For instance, the SMS your receive when you transfer money to someone is a transaction type of message.

Most people read such messages depending on their situation at the time. It might be that they are too busy, feeling satisfied and well insured about the action items (their bank accounts, bills, etc) or they are expectant.

However, when sending transaction messages, you must include a user identifier (e. g. account number, username etc. as a whole or clue)

Secondly, you must include the transaction object (e. g. account number), old value (e. g. old balance), the new value (e. g. new balance) and the change factor (e. g. debited amount).

Everyone reading a transaction message wants to know, “what changed?”.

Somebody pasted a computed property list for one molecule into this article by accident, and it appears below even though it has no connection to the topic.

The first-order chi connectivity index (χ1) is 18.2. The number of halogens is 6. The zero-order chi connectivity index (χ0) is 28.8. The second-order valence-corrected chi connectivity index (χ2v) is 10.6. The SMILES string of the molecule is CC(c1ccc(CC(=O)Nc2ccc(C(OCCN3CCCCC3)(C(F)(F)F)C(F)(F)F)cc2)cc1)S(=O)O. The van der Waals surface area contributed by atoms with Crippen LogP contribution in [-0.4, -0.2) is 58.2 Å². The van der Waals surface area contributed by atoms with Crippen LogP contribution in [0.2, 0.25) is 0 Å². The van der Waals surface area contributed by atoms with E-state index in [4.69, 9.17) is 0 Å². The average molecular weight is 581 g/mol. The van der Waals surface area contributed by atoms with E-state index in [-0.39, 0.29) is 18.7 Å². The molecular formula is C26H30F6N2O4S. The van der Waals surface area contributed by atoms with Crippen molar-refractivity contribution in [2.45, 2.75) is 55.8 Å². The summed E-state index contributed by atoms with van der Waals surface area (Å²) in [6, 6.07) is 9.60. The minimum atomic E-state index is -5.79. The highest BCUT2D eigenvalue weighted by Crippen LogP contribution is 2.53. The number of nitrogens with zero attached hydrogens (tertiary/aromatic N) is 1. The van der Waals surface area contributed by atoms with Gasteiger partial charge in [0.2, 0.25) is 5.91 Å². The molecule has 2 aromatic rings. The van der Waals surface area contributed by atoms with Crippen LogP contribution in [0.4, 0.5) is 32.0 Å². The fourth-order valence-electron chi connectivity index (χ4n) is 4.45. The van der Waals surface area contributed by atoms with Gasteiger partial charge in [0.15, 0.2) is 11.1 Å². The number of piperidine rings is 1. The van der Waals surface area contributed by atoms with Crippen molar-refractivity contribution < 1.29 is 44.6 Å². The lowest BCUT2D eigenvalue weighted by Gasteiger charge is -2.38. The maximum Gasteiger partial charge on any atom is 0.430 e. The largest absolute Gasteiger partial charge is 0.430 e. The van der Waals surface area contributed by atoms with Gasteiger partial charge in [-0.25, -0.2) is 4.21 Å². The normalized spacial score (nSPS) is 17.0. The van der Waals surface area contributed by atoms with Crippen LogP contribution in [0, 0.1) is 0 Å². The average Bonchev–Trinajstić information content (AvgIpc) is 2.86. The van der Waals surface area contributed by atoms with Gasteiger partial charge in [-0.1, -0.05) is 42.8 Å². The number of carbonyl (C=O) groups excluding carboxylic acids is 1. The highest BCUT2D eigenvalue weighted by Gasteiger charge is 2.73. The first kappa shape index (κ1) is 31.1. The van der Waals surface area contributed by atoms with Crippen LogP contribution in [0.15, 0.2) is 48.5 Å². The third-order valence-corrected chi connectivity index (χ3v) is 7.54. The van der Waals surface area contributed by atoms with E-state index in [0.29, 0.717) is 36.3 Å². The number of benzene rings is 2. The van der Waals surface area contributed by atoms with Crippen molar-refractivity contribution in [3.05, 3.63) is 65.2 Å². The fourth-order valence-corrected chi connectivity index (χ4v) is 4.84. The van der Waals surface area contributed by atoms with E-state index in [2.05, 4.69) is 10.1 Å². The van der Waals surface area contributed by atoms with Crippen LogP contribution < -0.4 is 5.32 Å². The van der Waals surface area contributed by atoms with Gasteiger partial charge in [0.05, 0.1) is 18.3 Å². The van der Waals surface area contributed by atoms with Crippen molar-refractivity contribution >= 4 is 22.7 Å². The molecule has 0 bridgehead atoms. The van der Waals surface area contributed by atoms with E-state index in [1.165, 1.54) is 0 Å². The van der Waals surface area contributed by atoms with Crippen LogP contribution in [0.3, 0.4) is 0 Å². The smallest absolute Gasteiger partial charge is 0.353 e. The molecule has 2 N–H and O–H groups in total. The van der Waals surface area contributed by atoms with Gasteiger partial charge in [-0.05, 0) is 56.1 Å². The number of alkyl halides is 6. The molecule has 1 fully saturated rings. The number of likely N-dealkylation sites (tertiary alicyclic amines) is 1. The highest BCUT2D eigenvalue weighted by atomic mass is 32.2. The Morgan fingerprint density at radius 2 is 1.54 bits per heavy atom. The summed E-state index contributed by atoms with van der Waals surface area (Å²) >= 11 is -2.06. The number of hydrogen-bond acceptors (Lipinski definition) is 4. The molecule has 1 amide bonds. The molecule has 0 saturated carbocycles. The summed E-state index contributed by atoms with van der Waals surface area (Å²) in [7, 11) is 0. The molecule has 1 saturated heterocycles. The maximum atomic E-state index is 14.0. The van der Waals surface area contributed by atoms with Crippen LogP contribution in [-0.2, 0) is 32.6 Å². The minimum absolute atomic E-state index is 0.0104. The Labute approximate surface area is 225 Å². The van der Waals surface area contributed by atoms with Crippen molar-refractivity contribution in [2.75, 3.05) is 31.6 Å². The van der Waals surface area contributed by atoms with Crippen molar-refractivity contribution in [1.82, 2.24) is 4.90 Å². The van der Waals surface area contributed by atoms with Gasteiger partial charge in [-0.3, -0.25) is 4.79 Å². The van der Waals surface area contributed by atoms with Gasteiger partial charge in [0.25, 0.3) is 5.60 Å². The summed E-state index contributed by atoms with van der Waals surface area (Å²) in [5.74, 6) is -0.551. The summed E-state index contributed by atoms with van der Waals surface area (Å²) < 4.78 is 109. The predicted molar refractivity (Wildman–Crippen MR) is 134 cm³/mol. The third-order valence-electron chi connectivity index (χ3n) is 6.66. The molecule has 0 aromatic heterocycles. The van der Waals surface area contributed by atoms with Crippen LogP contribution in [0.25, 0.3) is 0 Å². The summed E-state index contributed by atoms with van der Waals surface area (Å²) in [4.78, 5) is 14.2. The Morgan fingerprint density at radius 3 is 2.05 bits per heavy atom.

Lastly, you must not close with a descriptive note. Transaction messages are often better kept short and brief.

At the most, a link can be useful to the recipient of the message where the need arises.


Your first thought upon reading this might be, “Hmm…..transaction reference”. That’s a good thought. You were right to call that a reference.

When sending transaction messages, you might have a transaction ID. Now, let’s get it straight. That’s not the transaction reference.

A reference is similar to what we call a foreign key in database development. It’s an ID yes, but related to some other identity.

A valid transaction reference would be that number that relates a payment to a bill hosted in the bill records and not payments.

In other words, a reference is a message often seen as a piece of information that relates to a transaction or its object e.g. the payment or the subscriber.

When sending this kind of message, please don’t explain. Just define the primary object and it’s reference.